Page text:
Even as India continues to grapple with the novel coronavirus crisis, the National Institute of Virology, Pune, has detected a new COVID-19 variant in India- B.18.104.22.168. This was revealed in a study conducted by 13 scientists including ICMR Director-General Dr Balram Bhargava which is yet to be published and peer-reviewed. Isolated from the nasal/throat swabs of international travellers returning to India from the United Kingdom and Brazil, the strain's pathogenicity was demonstrated in the Syrian hamster model and compared with the B.1 variant. The clinical samples of two COVID-19 patients who do not have any co-morbidities and remained asymptomatic until their recovery were used for this purpose.
The experiment was performed with the approval of the Institutional Animal Ethics Committee and as per the guidelines of the Committee for the Purpose of Control and Supervision of Experiments on Animals. The B.1 and B.22.214.171.124 variants were injected into two separate groups of 9 Syrian hamsters who were observed for 7 days. Thereafter, three hamsters each were sacrificed on day 3, 5 and 7 to study the viral load, antibody response and lung pathology.
The study revealed that the new variant induced body weight loss, viral replication in the respiratory tract and severe lung pathology in infected Syrian hamsters. Found more pathogenic than B.1, the B.126.96.36.199 strain is likely to cause severe symptoms. Observing that increased disease severity and neutralization reduction are of great concern, the scientists highlighted the need for screening the COVID-19 vaccines for efficacy against this variant.
Stressing on the importance of genome sequencing, the study stated, "This would help in implementation of various control measures to curb the transmission of SARS-CoV-2 variants in the country. It would also allow quick assessment of their prevalence across the globe. With the research underway to determine the neutralization potential of currently available COVID-19 vaccine, we still need to continue to follow the non-pharmaceutical interventions such as use of masks, physical distancing, hand hygiene and avoiding the public gatherings which would check the transmission of these new variants to a great extent."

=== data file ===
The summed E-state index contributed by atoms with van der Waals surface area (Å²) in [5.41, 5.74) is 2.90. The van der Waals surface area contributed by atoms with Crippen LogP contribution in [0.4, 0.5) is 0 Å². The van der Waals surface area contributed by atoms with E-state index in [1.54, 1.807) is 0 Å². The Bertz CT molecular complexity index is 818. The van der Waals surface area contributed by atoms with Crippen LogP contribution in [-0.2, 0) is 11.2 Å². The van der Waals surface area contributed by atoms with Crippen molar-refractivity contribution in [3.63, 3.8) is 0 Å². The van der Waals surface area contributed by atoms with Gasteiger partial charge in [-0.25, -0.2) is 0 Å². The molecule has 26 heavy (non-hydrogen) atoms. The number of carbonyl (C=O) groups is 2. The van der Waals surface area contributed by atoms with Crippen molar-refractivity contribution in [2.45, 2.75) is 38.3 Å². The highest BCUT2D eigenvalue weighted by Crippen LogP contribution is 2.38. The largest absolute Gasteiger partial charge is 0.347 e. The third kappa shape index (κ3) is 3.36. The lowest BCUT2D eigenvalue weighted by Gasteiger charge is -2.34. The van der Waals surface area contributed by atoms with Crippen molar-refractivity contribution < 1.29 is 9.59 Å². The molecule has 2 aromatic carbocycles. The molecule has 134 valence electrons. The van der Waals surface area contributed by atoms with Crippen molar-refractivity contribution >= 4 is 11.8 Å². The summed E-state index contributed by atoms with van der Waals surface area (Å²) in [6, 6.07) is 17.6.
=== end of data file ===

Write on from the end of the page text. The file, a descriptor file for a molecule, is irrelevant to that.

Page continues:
At present, there are 14,01,609 active novel coronavirus cases in India while 2,71,59,180 patients have been discharged and 3,49,186 deaths have been reported. While the country has shown a considerable dip in daily cases indicating that the second wave is on the wane, the vaccination drive was adversely affected since May 1 owing to a shortage of doses and the decentralized vaccine procurement policy. Addressing the nation on Monday, PM Modi rolled back this policy and announced that the Centre will procure 75% of the vaccine stock and distribute it to the states for free from June 21.
Most importantly, this stock can now be used for all adults and not just those aged above 45. With the Union government predicting that 216 crore vaccine doses are in the pipeline, the inoculation drive is expected to get a huge impetus. A total of 18,69,92,631 persons have been inoculated in India whereas 4,51,35,641 of them have received the second dose of the vaccine too.